Dell Ubuntu

Ancora non è ufficiale, ma possiamo considerarlo tale: Dell (www.dell.com), il secondo produttore al mondo di PC, ha scelto Ubuntu per lanciare l’offerta di PC con Linux Preinstallato.

Dell inizierà offrendo:

- Desktop “Essential” (link), ovvero un desktop compatto e potente;
- Desktop “Dimension” (link), simile all’ Essential;
- Portatili “Inspiron” (link), di dimensioni e potenza medie.

Alcune fonti:
DesktopLinux
Fabian Rodriguez

Io spero veramente che sia la volta buona, e che questo porti ad una larga diffusione di Ubuntu, e la fine del predominio Windows.

Odio il predominio Windows solo perchè costringe gli utenti all’uso di formati e software proprietari, e questo è un danno per le libertà delle persone. Come già detto altre volte, rispetto Microsoft in quanto azienda.

Ho il timore, tuttavia, che questo passo nasconda dei pericoli, e che non sia questa la “maniera Ubuntu” di fare le cose.

Vi allego qui sotto una mia lettera a Mark Shuttleworth (in inglese), in cui condivido con lui le mie perplessità. Liberi di leggerla, e volendo anche di commentare.

Greetings Mark,
I’d like to share with you some thoughts on Ubuntu PC.

Managing to sell and maintain PCs with Ubuntu preinstalled (instead of Windows) is a difficult task, but I think there is a key to penetrate Microsoft’s egemony in the market.

There are rumors about Dell and Mark Shuttleworth (YOU) talking about Ubuntu on Dell PCs. I think that Dell will never be the right partner, because Microsoft has a powerful twist on Dell, and so it could prevent Dell from doing things in favor of the diffusion of Ubuntu, or boycott it in many ways.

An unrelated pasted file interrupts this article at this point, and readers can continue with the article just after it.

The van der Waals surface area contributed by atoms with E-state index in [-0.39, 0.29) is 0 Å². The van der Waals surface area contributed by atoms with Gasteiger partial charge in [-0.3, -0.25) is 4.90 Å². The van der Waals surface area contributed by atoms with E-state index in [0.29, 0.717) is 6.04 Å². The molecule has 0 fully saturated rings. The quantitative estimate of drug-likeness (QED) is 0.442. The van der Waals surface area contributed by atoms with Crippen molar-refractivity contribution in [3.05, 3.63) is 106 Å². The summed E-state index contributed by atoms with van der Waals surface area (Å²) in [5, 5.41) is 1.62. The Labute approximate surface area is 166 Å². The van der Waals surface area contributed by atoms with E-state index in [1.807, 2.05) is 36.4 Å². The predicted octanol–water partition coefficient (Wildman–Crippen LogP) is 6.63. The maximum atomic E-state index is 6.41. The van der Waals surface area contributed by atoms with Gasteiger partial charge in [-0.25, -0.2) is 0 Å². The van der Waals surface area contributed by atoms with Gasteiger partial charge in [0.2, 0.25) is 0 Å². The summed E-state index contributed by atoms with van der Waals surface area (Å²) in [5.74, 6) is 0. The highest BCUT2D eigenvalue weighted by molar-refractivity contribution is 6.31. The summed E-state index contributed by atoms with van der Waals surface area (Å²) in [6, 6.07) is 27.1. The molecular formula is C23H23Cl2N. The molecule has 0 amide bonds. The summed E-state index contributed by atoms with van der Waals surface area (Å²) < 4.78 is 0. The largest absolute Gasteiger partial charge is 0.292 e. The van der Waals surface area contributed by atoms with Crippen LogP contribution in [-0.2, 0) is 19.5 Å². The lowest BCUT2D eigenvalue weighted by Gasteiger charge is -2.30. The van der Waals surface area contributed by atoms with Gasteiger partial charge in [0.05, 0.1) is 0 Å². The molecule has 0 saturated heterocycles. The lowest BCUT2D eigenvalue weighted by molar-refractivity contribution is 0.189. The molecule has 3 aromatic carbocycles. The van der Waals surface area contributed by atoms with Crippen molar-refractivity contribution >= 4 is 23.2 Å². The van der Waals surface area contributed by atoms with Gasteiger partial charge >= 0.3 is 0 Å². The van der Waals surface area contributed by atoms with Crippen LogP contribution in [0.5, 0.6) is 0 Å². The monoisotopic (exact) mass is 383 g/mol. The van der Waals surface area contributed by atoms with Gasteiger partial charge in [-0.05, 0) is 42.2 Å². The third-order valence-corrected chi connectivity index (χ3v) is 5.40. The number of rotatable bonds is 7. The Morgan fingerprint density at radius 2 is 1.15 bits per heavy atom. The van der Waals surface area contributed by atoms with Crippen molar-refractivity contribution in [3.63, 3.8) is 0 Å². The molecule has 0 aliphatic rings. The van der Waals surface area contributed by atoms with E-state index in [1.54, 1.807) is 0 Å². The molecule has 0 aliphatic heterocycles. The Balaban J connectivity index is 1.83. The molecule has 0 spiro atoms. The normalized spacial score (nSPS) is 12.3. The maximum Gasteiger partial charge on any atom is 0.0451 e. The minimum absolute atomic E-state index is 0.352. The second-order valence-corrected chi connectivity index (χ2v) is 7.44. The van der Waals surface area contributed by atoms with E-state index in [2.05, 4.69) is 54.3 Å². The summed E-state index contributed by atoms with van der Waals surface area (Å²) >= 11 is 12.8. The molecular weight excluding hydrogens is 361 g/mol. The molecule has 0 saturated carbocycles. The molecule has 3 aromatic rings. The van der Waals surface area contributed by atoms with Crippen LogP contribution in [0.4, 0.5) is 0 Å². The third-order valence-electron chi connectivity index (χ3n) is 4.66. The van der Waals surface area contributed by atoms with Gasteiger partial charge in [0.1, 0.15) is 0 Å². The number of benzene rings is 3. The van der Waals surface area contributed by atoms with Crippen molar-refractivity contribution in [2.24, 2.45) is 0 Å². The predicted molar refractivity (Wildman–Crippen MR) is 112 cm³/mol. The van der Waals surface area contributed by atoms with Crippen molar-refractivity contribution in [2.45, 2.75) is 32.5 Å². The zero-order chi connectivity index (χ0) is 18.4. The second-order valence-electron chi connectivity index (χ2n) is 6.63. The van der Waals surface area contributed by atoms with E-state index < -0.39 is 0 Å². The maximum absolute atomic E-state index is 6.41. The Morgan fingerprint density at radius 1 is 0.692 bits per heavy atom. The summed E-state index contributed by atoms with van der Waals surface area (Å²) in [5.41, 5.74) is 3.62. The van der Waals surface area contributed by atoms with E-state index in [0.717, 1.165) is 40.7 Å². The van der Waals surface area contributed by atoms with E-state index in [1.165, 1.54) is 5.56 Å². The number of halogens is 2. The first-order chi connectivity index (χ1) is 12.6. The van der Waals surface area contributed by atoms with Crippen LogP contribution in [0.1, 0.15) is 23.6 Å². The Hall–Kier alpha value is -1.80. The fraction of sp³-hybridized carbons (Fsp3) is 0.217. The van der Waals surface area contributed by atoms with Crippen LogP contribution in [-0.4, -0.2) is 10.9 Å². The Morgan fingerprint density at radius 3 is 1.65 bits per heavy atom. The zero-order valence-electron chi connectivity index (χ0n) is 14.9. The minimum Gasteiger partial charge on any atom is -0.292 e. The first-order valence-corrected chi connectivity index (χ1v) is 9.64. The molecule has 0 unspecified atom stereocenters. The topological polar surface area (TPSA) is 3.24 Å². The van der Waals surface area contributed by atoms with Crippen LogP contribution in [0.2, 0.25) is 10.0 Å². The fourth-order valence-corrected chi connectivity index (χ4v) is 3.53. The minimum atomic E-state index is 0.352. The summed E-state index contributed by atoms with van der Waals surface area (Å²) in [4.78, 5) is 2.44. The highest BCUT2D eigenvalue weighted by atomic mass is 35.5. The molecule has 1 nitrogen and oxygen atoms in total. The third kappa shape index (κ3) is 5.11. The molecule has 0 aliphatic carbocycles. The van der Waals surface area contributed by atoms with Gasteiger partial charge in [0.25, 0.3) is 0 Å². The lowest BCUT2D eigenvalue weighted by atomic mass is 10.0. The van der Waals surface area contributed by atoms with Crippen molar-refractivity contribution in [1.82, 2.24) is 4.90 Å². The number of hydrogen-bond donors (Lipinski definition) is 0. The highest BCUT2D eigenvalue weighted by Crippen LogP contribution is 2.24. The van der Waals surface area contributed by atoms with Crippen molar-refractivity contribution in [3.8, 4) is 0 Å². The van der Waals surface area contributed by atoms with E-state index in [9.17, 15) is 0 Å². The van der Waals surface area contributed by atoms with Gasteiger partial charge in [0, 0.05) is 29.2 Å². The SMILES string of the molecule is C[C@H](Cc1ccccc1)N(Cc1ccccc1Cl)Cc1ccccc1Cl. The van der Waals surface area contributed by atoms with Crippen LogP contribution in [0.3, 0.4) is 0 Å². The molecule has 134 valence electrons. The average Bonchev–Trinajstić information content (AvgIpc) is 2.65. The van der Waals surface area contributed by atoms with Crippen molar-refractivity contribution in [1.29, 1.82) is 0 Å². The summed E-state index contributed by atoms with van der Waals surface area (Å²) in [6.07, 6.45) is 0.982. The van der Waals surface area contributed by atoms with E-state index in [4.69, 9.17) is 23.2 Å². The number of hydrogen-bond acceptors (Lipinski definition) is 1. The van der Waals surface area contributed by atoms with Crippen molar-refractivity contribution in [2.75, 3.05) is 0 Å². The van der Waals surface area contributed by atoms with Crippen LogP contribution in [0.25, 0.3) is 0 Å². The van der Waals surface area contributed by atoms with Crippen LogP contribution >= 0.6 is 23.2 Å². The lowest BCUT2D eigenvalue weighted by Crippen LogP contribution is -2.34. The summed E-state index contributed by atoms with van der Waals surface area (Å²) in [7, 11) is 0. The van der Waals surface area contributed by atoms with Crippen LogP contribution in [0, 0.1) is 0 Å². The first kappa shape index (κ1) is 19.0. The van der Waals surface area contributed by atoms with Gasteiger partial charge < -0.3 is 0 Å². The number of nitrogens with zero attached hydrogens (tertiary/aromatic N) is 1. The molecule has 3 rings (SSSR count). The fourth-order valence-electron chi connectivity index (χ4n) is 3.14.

Dell has an extraordinary platform to sell hardware worldwide, and this one could really be beneficial. How to use Dell’s strength, without being undermined by Microsoft?

The key is the same key which is moving Ubuntu up in the enterprise market: you provide the neutral platform, they develop on it. You provide Ubuntu, completely free and without future restrictions, they develop and maintain software products for Ubuntu because it can be good for our business.
That is to say: you provide a neutral platform to manage hardware and sales for many small/medium Indipendent Hardware Vendors, and they do the rest.

Let’s dream for a moment, and say that this platform already exists.
I’m Bill Whatsoever, and I’m the owner of a small company, about 40 employees, that sells hardware to customers, of which half of them are private, and the other half are business clients.
Up to now, I sold PCs, printers, scanners, cameras, monitors, webcams, mouses, keyboards, external storages, video cards, laptops with Windows preinstalled.
I want to catch customers that demand Linux on their hardware, but I want to be able to manage them without extra efforts, or with efforts that are paid by more revenues.
Here’s how.
I use the Ubuntu PC Platform, which allows me to:

- upload a disk image of a system in which I installed and optimized Ubuntu;
- download a disk image of a system installed by someone else (to use it);
- train my employees to correctly install and configure Ubuntu, with tests and a certification webpage for them (something like LPI for example);
- look for trained technicians if I want to hire them, or find online technicians on-demand;
- use the forum, in which hundreds of small companies like mine look for help in installing, configuring, solving problems on Ubuntu PCs;
- Remotely assist clients (only clients that activated a special “Remote Desktop”), automatically billing them with my standard fee that goes automatically on my bank account;
- have access to tons of articles, tutorials, images, videos about installing/upgrading/etcetera;
- buy or sell hardware that other companies will sell to final customers;
- consult a list of perfectly compatible hardware (printers, scanners, etcetera);
- have fun!

With this Platform, hundreds of companies will rival with Dell, HP and others, and will probably succeed in some cases.
It’s the power of the new business model of Ubuntu and of Open Source.

I’m sure this short presentation seems trivial, but I think behind it there is a nice solution waiting to blossom. :-)

Best,

Simone 

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